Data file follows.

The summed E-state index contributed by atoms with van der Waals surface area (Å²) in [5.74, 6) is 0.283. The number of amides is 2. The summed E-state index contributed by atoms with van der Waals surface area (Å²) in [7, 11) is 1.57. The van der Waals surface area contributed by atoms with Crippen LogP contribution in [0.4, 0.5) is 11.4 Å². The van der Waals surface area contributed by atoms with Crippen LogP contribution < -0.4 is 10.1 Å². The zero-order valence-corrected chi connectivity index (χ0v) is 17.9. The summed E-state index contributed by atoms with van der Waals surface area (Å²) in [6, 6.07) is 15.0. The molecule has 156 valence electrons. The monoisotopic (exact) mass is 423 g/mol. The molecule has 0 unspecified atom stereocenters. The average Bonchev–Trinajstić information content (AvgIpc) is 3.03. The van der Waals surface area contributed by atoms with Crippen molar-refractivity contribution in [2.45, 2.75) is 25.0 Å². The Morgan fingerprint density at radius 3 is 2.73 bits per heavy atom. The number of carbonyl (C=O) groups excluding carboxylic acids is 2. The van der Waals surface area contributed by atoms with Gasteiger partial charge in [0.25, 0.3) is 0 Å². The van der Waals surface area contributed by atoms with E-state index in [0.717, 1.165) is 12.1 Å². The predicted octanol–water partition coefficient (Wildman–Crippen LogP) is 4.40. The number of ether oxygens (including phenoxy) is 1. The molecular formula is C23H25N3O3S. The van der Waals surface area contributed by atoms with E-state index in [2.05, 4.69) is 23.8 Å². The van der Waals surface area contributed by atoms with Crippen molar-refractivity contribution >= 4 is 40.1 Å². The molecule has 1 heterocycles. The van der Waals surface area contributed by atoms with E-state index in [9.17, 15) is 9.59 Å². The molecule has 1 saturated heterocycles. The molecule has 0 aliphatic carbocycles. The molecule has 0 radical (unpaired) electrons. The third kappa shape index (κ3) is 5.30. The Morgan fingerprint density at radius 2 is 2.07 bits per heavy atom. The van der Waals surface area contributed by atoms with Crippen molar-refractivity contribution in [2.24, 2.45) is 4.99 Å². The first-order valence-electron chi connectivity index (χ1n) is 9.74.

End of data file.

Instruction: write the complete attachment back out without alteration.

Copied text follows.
The summed E-state index contributed by atoms with van der Waals surface area (Å²) in [5.74, 6) is 0.283. The number of amides is 2. The summed E-state index contributed by atoms with van der Waals surface area (Å²) in [7, 11) is 1.57. The van der Waals surface area contributed by atoms with Crippen LogP contribution in [0.4, 0.5) is 11.4 Å². The van der Waals surface area contributed by atoms with Crippen LogP contribution < -0.4 is 10.1 Å². The zero-order valence-corrected chi connectivity index (χ0v) is 17.9. The summed E-state index contributed by atoms with van der Waals surface area (Å²) in [6, 6.07) is 15.0. The molecule has 156 valence electrons. The monoisotopic (exact) mass is 423 g/mol. The molecule has 0 unspecified atom stereocenters. The average Bonchev–Trinajstić information content (AvgIpc) is 3.03. The van der Waals surface area contributed by atoms with Crippen molar-refractivity contribution in [2.45, 2.75) is 25.0 Å². The Morgan fingerprint density at radius 3 is 2.73 bits per heavy atom. The number of carbonyl (C=O) groups excluding carboxylic acids is 2. The van der Waals surface area contributed by atoms with Gasteiger partial charge in [0.25, 0.3) is 0 Å². The van der Waals surface area contributed by atoms with E-state index in [0.717, 1.165) is 12.1 Å². The predicted octanol–water partition coefficient (Wildman–Crippen LogP) is 4.40. The number of ether oxygens (including phenoxy) is 1. The molecular formula is C23H25N3O3S. The van der Waals surface area contributed by atoms with E-state index in [2.05, 4.69) is 23.8 Å². The van der Waals surface area contributed by atoms with Crippen molar-refractivity contribution >= 4 is 40.1 Å². The molecule has 1 heterocycles. The van der Waals surface area contributed by atoms with E-state index in [9.17, 15) is 9.59 Å². The molecule has 1 saturated heterocycles. The molecule has 0 aliphatic carbocycles. The molecule has 0 radical (unpaired) electrons. The third kappa shape index (κ3) is 5.30. The Morgan fingerprint density at radius 2 is 2.07 bits per heavy atom. The van der Waals surface area contributed by atoms with Crippen molar-refractivity contribution in [2.24, 2.45) is 4.99 Å². The first-order valence-electron chi connectivity index (χ1n) is 9.74.